USA gain nine point victory
The Americans got their revenge in the Presidents Cup and gave captain Ken Venturi the perfect ending to his career.
Hammered and humiliated in Australia two years ago, the American team played inspired golf from the
opening match and turned the tables on the International team.
Not only did they reclaim the cup, they handed out an even worse beating than they took in the "Massacre at Melbourne" in 1998.
Notah Begay III closed out the matches with a 1-up victory over Retief Goosen, giving the Americans the biggest rout ever in the Presidents Cup -- 21½-10½ -- and their largest margin of victory in any cup since a 15-point win in the 1967 Ryder Cup.
"We didn't want to go out today and let our guard down," said Tiger Woods, who beat Vijay Singh and finished his first winning record in team competition, at 3-2.
Leading 14-6 going into the 12 singles matches, Davis Love III clinched the cup with a 4-and-3 victory over Ernie Els, who became the first player in the Presidents Cup to lose all five matches.
That gave the Americans enough points to turn the rest of a gorgeous afternoon along the shores of Lake Manassas into a tribute to Venturi, who won the 1964 U.S. Open up the road at Congressional.
Venturi, a TV analyst the past 32 years, hugged Love as he walked off the green.
"This may be the one of the happiest days of my life," Venturi said. "I'm so proud of my team. I couldn't think of 12 finer people."
He couldn't have gotten any better play, from the time they took a 5-0 in the opening session and never let up.
"It's nice to be one of the 12 guys who got it for Kenny," Love said after his 4-and-3 victory. "This is his last great thing in golf. We didn't want to send him out on a sour note."
But they wanted more than the cup.
Coming off a 20½-11½ loss in the last Presidents Cup, the worst beating ever suffered by an American team, they wanted to fully repay the favor.
"Keep it up, you're point 21," Paul Azinger said to Tom Lehman, who struggled to stay in his match with Steve Elkington. Lehman didn't get it done, but a pair of rookies bringing up the rear -- Kirk Triplett and Begay -- managed to come through.
For Woods, it also was personal.
After missing a rare putt in his best-ball loss to Singh on Saturday, he noticed Singh's caddie, Paul Tesori, wearing a cap with "Tiger Who?" stitched on the back.
Few putts were conceded in a match between the players who won all the majors this year -- Singh The Masters, Woods the other three. On the fourth hole, Woods already had a bogey but refused to give Singh a 10-foot birdie putt -- or the 18-inch par putt that followed.
Woods finally closed him out with a 15-foot birdie putt on the 17th for a 2-and-1 victory.
"I wanted him, and I know he wanted me," Woods said.
That was the only sign of controversy in this Presidents Cup, a kinder, gentler affair. Not a heckle was heard the entire week, and Love even mocked the infamous American charge across the 17th green at the Ryder Cup last year.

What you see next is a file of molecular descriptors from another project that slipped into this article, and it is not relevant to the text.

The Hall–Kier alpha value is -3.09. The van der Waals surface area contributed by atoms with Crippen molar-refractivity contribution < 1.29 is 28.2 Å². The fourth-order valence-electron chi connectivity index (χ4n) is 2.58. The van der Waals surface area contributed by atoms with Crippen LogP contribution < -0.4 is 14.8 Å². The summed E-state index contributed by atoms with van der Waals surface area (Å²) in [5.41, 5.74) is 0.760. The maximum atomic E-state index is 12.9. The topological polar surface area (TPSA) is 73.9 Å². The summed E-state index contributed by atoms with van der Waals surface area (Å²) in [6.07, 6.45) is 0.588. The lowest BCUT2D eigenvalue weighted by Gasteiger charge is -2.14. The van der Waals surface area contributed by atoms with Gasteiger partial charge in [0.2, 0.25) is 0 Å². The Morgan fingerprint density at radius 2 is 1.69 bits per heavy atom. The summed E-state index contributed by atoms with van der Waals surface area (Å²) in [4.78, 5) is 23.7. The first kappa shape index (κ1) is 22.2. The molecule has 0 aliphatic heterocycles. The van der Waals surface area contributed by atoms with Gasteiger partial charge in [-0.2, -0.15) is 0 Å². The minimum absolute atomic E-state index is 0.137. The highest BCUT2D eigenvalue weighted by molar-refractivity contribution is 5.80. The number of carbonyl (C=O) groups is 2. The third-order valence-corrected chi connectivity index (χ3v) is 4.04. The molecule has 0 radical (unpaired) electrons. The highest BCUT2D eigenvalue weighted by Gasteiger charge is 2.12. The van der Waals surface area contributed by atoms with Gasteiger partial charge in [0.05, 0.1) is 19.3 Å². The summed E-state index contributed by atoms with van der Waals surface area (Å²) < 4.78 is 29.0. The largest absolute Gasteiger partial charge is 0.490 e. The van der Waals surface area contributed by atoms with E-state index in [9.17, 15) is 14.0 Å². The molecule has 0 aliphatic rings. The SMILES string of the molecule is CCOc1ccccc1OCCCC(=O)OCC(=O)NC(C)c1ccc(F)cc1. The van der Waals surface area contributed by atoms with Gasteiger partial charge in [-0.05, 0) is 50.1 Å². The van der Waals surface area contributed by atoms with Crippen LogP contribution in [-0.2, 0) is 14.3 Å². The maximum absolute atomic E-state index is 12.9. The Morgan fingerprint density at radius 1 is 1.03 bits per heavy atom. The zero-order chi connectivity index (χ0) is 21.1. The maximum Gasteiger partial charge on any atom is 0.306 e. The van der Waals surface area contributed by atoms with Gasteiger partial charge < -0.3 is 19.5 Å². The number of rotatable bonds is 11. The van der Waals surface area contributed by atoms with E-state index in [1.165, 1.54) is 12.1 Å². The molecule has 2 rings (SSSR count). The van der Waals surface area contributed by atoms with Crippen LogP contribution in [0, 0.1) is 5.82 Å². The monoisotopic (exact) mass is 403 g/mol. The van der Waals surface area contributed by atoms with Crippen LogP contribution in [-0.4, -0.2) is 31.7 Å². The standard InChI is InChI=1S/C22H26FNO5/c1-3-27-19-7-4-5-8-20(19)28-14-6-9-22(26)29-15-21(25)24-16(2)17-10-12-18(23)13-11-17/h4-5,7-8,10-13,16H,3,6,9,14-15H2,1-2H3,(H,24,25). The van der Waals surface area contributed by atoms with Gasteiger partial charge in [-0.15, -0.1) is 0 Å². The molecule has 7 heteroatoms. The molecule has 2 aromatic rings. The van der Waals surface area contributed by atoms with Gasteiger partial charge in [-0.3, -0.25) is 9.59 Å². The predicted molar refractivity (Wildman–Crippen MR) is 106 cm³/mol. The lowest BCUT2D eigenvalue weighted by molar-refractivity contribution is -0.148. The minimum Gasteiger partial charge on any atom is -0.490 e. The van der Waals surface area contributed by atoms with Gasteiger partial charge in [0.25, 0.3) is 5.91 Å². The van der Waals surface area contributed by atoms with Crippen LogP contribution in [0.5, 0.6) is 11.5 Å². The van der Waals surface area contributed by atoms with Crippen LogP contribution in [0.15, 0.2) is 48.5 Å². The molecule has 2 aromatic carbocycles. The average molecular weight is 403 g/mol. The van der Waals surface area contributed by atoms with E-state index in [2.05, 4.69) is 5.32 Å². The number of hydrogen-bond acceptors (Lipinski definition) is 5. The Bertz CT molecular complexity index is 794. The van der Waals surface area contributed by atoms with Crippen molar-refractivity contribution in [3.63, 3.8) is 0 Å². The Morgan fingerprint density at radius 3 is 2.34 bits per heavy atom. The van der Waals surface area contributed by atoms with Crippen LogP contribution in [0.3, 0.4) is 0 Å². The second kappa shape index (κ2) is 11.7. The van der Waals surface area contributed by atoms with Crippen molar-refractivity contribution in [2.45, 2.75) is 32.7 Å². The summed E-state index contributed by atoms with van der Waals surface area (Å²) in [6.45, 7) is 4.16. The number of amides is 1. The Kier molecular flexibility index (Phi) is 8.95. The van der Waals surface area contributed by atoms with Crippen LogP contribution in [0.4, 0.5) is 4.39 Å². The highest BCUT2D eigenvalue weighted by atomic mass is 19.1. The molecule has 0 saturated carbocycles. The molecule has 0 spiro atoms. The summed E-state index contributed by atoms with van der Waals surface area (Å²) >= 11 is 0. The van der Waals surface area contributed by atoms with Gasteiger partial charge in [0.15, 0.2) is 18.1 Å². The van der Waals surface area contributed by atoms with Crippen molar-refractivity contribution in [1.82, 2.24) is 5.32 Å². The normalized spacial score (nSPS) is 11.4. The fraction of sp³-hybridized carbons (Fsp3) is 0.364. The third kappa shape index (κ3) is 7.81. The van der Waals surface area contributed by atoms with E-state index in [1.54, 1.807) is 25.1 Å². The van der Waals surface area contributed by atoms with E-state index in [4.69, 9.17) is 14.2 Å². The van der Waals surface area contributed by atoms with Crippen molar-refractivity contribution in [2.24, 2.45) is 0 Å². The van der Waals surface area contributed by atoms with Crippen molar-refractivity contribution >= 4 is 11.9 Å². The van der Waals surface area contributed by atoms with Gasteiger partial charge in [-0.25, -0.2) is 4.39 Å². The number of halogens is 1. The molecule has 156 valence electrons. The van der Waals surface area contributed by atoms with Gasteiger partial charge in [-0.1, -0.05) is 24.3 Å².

After Stewart Cink closed out Greg Norman on the 17th, Love walked over to congratulate him and stopped on the fringe as if he were about to go over a cliff.
Instead, it was the International team that must have felt like jumping.
Trying to prove it could win on American soil, it suffered an equally embarrassing week on the Robert Trent Jones Golf Club, where it is now 0-for-3.
"We've had this taste of victory not so long ago," International captain Peter Thomson said. "I bow to the
superiority of the U.S. team. It is a very, very powerful team."
Els finished 0-5, a blow to the No. 2 player in the World Rankings. Stuart Appleby also failed to win a match, going 0-3. Robert Allenby won his first, beating Azinger in the opening singles match, but that wasn't nearly enough for the International team.
David Duval, who had to watch Nick Price celebrate the International victory in 1998 in only the second singles match, this time beat Price with a birdie on the 17th. Loren Roberts, the 45-year-old captain's pick, polished off Appleby, 3 and 2.
That set the stage for Love, who was 4-0 this week and has not lost in his last eight matches in the Presidents Cup and Ryder Cup.
Carlos Franco gave the International team the loudest cheer of the day, by making a double-eagle from the fairway on the par-5 12th in his 6-and-5 victory over Hal Sutton. Mike Weir won the battle of the lefties, trouncing Phil Mickelson, 4 and 3.
Mickelson was the only player who failed to make a birdie Sunday.
But it wasn't nearly enough. The International team needed nothing short of a miracle, a tall order on a course where it has never won.
Cink and Triplett, the most unheralded rookies on the U.S. team, never lost all week. Triplett halved his match with Michael Campbell, the only match out of 32 that ended in a tie. Cink joined Love with a 4-0 record, while Triplett was 3-0-1.
The Americans took possession of both the Presidents Cup and Ryder Cup for the first time since 1994, when this tournament began between the United States and international players born outside Europe.
Their worldwide dominance has never been so evident.
A year ago, they came together on the final day of the Ryder Cup by winning 8½ points from the 12 singles matches to pull off the greatest comeback in history. They never missed a beat in the Presidents Cup, and now are 30-14 dating to that Sunday outside Boston.
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